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By HaleStewart July 31, 2015 11:03 am
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International Economic Week in Review: Emerging Market Exodus, Edition

Hale Stewart is a former bond broker who has been writing about economics and financial markets since 2006 on the Bonddad Blog.  He is also a tax attorney with a domestic and international practice while also forming and managing captive insurance companies for US companies.   You can follow him on twitter at:@captivelawyer      

     One of the biggest stories to emerge has been the decline in Emerging Market Currencies.  The IMF noted this in their latest World Economic Outlook, which stated:

Growth in emerging market and developing economies is projected to slow from 4.6 percent in 2014 to 4.2 percent in 2015, broadly as expected. The slowdown reflects the dampening impact of lower commodity prices and tighter external financial conditions—particularly in Latin America and oil exporters, the rebalancing in China, and structural bottlenecks, as well as economic distress related to geopolitical factors—particularly in the Commonwealth of Independent States and some countries in the Middle East and North Africa.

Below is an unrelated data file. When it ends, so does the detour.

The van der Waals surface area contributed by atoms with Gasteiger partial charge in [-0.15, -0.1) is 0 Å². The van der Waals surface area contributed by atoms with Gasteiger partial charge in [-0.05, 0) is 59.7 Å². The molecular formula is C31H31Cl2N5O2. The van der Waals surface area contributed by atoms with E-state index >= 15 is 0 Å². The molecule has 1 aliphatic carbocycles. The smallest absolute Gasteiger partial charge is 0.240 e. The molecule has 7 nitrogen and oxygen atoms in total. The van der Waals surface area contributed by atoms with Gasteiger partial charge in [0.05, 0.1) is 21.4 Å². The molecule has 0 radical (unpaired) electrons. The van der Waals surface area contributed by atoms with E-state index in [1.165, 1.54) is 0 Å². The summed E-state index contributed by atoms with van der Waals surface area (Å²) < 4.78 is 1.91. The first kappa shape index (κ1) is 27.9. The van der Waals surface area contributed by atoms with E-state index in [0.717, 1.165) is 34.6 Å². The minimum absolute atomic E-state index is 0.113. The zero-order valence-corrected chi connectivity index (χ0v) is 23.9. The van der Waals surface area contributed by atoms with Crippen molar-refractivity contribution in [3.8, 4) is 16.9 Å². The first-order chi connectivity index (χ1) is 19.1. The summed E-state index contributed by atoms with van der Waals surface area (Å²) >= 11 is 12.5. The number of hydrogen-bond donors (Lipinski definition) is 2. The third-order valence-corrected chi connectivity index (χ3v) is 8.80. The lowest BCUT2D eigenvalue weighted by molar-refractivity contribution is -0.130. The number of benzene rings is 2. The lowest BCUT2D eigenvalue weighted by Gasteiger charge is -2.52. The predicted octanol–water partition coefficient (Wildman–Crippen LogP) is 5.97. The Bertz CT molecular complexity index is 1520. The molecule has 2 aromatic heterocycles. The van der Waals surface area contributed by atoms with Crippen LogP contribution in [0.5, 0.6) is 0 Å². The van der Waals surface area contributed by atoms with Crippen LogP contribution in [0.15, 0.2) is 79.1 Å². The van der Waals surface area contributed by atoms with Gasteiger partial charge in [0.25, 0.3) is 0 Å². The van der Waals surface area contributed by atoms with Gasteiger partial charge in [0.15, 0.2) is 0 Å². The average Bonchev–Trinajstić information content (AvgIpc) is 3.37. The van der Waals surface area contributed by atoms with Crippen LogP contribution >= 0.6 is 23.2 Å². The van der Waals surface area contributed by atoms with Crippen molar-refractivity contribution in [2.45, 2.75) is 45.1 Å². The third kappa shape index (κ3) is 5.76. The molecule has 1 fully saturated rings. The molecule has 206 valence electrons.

The overall drop in commodity prices is pronounced.  As this graph of the four major commodity ETFs (DBA, DBB, DBE and DBP) shows, all are lower over the last year; with energy’s drop-off being particularly pronounced:

These decreases are especially harmful to developing countires, who depend on raw material exports for growth.  Earlier this week, the Financial Times reported emerging market currencies were down 15%.  Brazil is a microcosm of the issues involved.  The real has lost half its value relative to the dollar over the last five years, which is leading to rising inflationary pressure.  Compounding the problem is negative annual GDP growth for the last 6 months.  Caught in a stagflation environment, the central bank has opted to fight inflation, lifting rates from 11% in September of last year to their current level of 14.25%.  This week alone they raised rates an additional 50 basis points. 

     The UK continues to have one of the strongest economies in the developed world.  2Q GQP grew at an annualized 2.6% pace.  Services were up .7% while production increased 1%.  Construction was flat.  

However, Services are the primary driver of the current expansion, with construction providing ancillary stimulus.  Production is still below pre-recession levels.  The strength of the UK economy combined with the belief the BOE is close to raising rates has placed a strong bid under the Sterling, whose strength is beginning to hamper exports.  This is especially apparent in the pound/euro chart, which is trading near one-year highs:

     As always, US news will receive an in-depth treatment in the US Equity and Economic Review.   Consumer confidence decreased nearly 10 points, falling from 100-90.9.  The Conference Board noted a slight decline in short-term expectations.  Durable goods increased 3.4%; the number was still up .8% without transport orders.  And thanks to a rebound in consumer spending, 2QGDP was up 2.3% from the previous quarter.